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Singapore scientists discover genetic cause of common breast tumours in women


Multi-disciplinary research team discovers that a gene known as MED12 is altered in nearly 60 percent of fibroadenomas

A multi-disciplinary team of scientists from the National Cancer Centre Singapore, Duke-NUS Graduate Medical School Singapore, and Singapore General Hospital have made a seminal breakthrough in understanding the molecular basis of fibroadenoma, one of the most common breast tumours diagnosed in women.

This is a stained histopathology slide of a fibroadenoma when viewed under low-power magnification, showing the mix of epithelial (dark) and stromal (light) cells.

Credit: Singapore General Hospital

The team, led by Professors Teh Bin Tean, Patrick Tan, Tan Puay Hoon and Steve Rozen, used advanced DNA sequencing technologies to identify a critical gene called MED12 that was repeatedly disrupted in nearly 60% of fibroadenoma cases. Their findings have been published in the top-ranked journal Nature Genetics.

Fibroadenomas are the most common benign breast tumours in women of reproductive age, affecting thousands of women in Singapore each year. Worldwide, it is estimated that millions of women are diagnosed with fibroadenoma annually. Frequently discovered in clinical workups for breast cancer diagnosis and during routine breast cancer screening, clinicians often face of challenge of distinguishing fibroadenomas from breast cancer.

To facilitate this diagnostic question, the team embarked on a study to identify if there are any genetic abnormalities in fibroadenomas that may be used to differentiate them. By analysing all the protein-coding genes in a panel of fibroadenomas from Singapore patients, the team identified frequent mutations in a gene called MED12 in a remarkable 60% of fibroadenomas.

Prof Tan Puay Hoon said, "It is amazing that these common breast tumours can be caused by such a precise disruption in a single gene. Our findings show that even common diseases can have a very exact genetic basis. Importantly, now that we know the cause of fibroadenoma, this research can have many potential applications."

Prof Tan added, "For example, measuring the MED12 gene in breast lumps may help clinicians to distinguish fibroadenomas from other types of breast cancer. Drugs targeting the MED12 pathway may also be useful in patients with multiple and recurrent fibroadenomas as this could help patients avoid surgery and relieve anxiety."

The team's findings have also deepened the conceptual understanding of how tumours can develop. Like most breast tumours including breast cancers, fibroadenomas consist of a mixed population of different cell types, called epithelial cells and stromal cells. However, unlike breast cancers where the genetic abnormalities arise from the epithelial cells, the scientists, using a technique called laser capture microdissection (LCM), showed that the pivotal MED12 mutations in fibroadenomas are found in the stromal cells.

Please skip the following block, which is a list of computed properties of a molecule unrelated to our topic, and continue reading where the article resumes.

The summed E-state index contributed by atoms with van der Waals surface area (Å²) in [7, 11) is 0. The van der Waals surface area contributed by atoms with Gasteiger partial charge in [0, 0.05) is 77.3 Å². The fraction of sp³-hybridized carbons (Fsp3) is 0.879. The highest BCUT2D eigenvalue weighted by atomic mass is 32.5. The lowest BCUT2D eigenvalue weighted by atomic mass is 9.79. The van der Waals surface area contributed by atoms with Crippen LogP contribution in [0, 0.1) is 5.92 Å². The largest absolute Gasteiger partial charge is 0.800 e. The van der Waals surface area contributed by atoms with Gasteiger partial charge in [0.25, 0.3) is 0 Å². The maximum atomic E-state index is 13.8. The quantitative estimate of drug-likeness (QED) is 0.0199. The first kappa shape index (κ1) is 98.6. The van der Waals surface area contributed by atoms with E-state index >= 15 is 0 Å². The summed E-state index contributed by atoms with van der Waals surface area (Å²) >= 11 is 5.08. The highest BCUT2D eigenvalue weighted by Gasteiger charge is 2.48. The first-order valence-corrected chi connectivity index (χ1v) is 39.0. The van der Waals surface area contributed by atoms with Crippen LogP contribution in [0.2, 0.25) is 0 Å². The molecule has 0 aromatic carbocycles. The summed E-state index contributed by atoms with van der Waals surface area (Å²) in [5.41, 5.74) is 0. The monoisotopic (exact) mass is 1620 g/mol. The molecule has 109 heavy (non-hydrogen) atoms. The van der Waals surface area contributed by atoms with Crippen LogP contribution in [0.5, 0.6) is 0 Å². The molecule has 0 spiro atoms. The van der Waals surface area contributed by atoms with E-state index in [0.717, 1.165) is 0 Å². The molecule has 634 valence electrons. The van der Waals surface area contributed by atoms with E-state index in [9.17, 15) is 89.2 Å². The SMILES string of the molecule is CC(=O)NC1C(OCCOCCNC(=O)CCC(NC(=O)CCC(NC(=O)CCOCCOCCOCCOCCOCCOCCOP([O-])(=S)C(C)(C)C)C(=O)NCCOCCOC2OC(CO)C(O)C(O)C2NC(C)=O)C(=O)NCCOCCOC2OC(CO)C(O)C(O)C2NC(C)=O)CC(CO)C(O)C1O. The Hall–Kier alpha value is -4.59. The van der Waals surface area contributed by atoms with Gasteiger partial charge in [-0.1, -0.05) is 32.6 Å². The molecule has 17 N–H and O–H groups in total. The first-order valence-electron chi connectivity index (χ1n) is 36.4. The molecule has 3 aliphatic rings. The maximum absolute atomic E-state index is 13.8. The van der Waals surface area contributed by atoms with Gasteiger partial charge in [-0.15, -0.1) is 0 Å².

Assoc Prof Steve Rozen said, "Stromal cells function to provide a supportive tissue around organs, and in breast cancers, are typically thought of as uninvolved or at least secondary bystanders in tumour formation. Our study shows that far from that, fibroadenomas and possibly other tumours may actually arise from genetic lesions in stromal cells. Targeting such stromal cells may be an important avenue for therapy in the future."

Reflecting its importance, the study also sheds light on the cause of uterine fibroids, another common benign tumour in women where similar MED12 mutations have been observed. Prof Patrick Tan said, "Combined with our data, the fact that MED12 mutations are shared, highly frequent, and specific to fibroadenomas and uterine fibroids strongly attests to a role for abnormal responses to female hormones in the birth of these tumours."

The scientists are already planning further studies to explore this possibility by investigating the role of MED12 in other categories of breast tumours.

The study also involved investigators from the Cancer Science Institute of Singapore, Genome Institute of Singapore, A*STAR, and National University Hospital. According to Prof Teh Bin Tean, "Our study's success was only possible due to a multi-institutional, multi-disciplinary collaboration centred on the concept of team science. The group, called BRGO (Breast Research Group at Outram), leverages on the diverse expertise of scientists and clinicians coming from fields such as molecular biology, bioinformatics, pathology, breast surgery and oncology."


Funding for this work was provided by the Singapore National Medical Research Council, the Singapore Millennium Foundation, the Lee Foundation, the Tanoto Foundation, the National Cancer Centre Singapore's NCC Research Fund, the Duke-NUS Graduate Medical School, the Cancer Science Institute, Singapore and the Verdant Foundation, Hong Kong.

Lydia Ng | Eurek Alert!
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Further reports about: Cancer MED12 Singapore breast fibroadenoma fibroids mutations tumours women

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